Wilson v. Steinbach

Decision Date29 December 1982
Docket NumberNo. 48565-8,48565-8
Citation656 P.2d 1030,98 Wn.2d 434
PartiesBruce WILSON and Carolyn Wilson, husband and wife; and Bruce Wilson, a Personal Representative of the Estate of Shelly L. Wilson, Petitioners, v. Glen L. STEINBACH and Jane Doe Steinbach, husband and wife, Respondents.
CourtWashington Supreme Court

Timothy Carpenter, Bellingham, for petitioners.

Pinckney Rohrback, Seattle, for respondents.

Bryan Harnetiaux, Robert H. Whaley, Spokane, amicus curiae.


Petitioners Bruce and Carolyn Wilson, the surviving parents, and the estate of Shelly L. Wilson, brought this negligence action seeking damages from respondents Glen L. and Jane Doe Steinbach under the wrongful death and survival action statutes, RCW 4.20.010 and RCW 4.20.046. The trial court granted respondents' motion for summary judgment and dismissed the claims. In an unpublished per curiam opinion, Division One of the Court of Appeals affirmed the trial court's entry of summary judgment against petitioners. Wilson v. Steinbach, 31 Wash.App. 1012 (1982). We likewise affirm.

Shelly L. Wilson, age 19, was engaged to be married to respondents' son, Gerald Steinbach. On the evening of December 23, 1978, and in the early morning hours of December 24, 1978, Ms. Wilson attended a pre-Christmas party hosted by respondents. The beverages available at the party included two bottles of liquor provided by respondents, but guests were also encouraged to bring their own beverages if they so desired. While at the home of respondents, Shelly Wilson consumed an undetermined amount of alcoholic beverages. It is unknown whether Ms. Wilson consumed alcoholic beverages before attending respondents' party. Upon leaving the party with Gerald Steinbach as her passenger, Shelly Wilson lost control of her vehicle, struck a utility pole, and was killed. Counsel for petitioners alleged that, at the time of her death, Shelly Wilson's blood alcohol content was .19 percent. The evidence before the trial court on summary judgment, however, did not substantiate this allegation.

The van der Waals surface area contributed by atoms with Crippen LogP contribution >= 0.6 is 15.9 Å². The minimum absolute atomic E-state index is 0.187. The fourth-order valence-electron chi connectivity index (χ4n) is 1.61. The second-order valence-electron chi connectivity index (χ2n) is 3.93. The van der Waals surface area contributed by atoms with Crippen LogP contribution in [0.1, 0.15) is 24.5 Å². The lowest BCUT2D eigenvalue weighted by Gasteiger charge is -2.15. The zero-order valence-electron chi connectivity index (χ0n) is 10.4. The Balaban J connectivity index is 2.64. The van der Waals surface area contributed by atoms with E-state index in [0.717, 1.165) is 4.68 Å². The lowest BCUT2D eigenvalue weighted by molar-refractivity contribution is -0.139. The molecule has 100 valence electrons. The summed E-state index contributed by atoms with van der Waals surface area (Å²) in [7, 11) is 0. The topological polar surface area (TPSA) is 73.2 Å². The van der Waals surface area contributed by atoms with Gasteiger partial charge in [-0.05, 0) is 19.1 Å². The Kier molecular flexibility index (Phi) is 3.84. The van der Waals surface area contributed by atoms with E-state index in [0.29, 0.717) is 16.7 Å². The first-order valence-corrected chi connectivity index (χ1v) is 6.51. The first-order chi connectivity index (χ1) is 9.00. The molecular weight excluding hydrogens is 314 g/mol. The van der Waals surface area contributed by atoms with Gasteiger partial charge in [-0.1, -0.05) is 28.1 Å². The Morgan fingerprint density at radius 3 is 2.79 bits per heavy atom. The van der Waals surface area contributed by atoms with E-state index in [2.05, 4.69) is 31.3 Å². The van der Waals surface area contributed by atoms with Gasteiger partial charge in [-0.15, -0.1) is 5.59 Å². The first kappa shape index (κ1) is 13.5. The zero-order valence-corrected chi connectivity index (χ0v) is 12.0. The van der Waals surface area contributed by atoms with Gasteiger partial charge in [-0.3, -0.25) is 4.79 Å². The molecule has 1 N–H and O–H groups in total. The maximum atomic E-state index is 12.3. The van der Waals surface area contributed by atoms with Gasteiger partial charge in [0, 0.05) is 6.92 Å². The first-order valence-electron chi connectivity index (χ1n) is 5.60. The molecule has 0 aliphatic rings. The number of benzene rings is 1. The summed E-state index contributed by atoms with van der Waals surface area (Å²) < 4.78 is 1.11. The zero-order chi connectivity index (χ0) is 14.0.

Petitioners commenced this lawsuit on November 9, 1979, alleging negligence on the part of respondents in permitting Shelly Wilson to become intoxicated and thereafter operate a motor vehicle. Respondents answered by denying liability and asserting, as an affirmative defense, Ms. Wilson's own negligence as the proximate cause of her death. Respondents then moved for summary judgment based on the pleadings and the affidavits of Glen L. Steinbach, Carol Steinbach, and Gerald Steinbach. Petitioners countered with an affidavit of their legal counsel which set forth no facts to contravene the factual assertions of the three Steinbach affidavits. The trial court granted respondents' motion for summary judgment and dismissed the action. The Court of Appeals, Division One, affirmed. Wilson v. Steinbach, supra. We then granted petitioners' petition for review.

Since the trial court decided the liability issue in this case on an order of summary judgment, we must engage in the same inquiry as the trial court. Highline Sch. Dist. 401 v. Port of Seattle, 87 Wash.2d 6, 15, 548 P.2d 1085 (1976). A summary judgment motion under CR 56(c) can be granted only if the pleadings, affidavits, depositions, and admissions on file demonstrate there is no genuine issue as to any material fact, and that the moving party is entitled to judgment as a matter of law. Barrie v. Hosts of America, Inc., 94 Wash.2d 640, 642, 618 P.2d 96 (1980). The court must consider all facts submitted and all reasonable inferences from the facts in the light most favorable to the nonmoving party. Yakima Fruit & Cold Storage Co. v. Central Heating & Plumbing Co., 81 Wash.2d 528, 530, 503 P.2d 108 (1972); Barber v. Bankers Life & Cas. Co., 81 Wash.2d 140, 142, 500 P.2d 88 (1972). The motion should be granted only if, from all the evidence, reasonable persons could reach but one conclusion. Morris v. McNicol, 83 Wash.2d 491, 494-95, 519 P.2d 7 (1974).

Prior to 1955, Washington had a "Dramshop Act" (formerly RCW 4.24.100) which provided a civil cause of action to those injured by an intoxicated person against any person who, by providing intoxicating liquors, caused the intoxication of such person. 1 In 1955, the Legislature repealed that act. Laws of 1955, ch. 372, § 1, p. 1538. Since that time, the applicable law has been the following:

It is generally held that there can be no cause of action against one furnishing liquor in favor of those injured by the intoxication of the person so furnished, even though the liquor was sold or given to one in violation of a law other than under a civil damage act, so long as the person to whom the liquor was sold or given was not in such a state of helplessness or debauchery as to be deprived of his will power or responsibility for his behavior.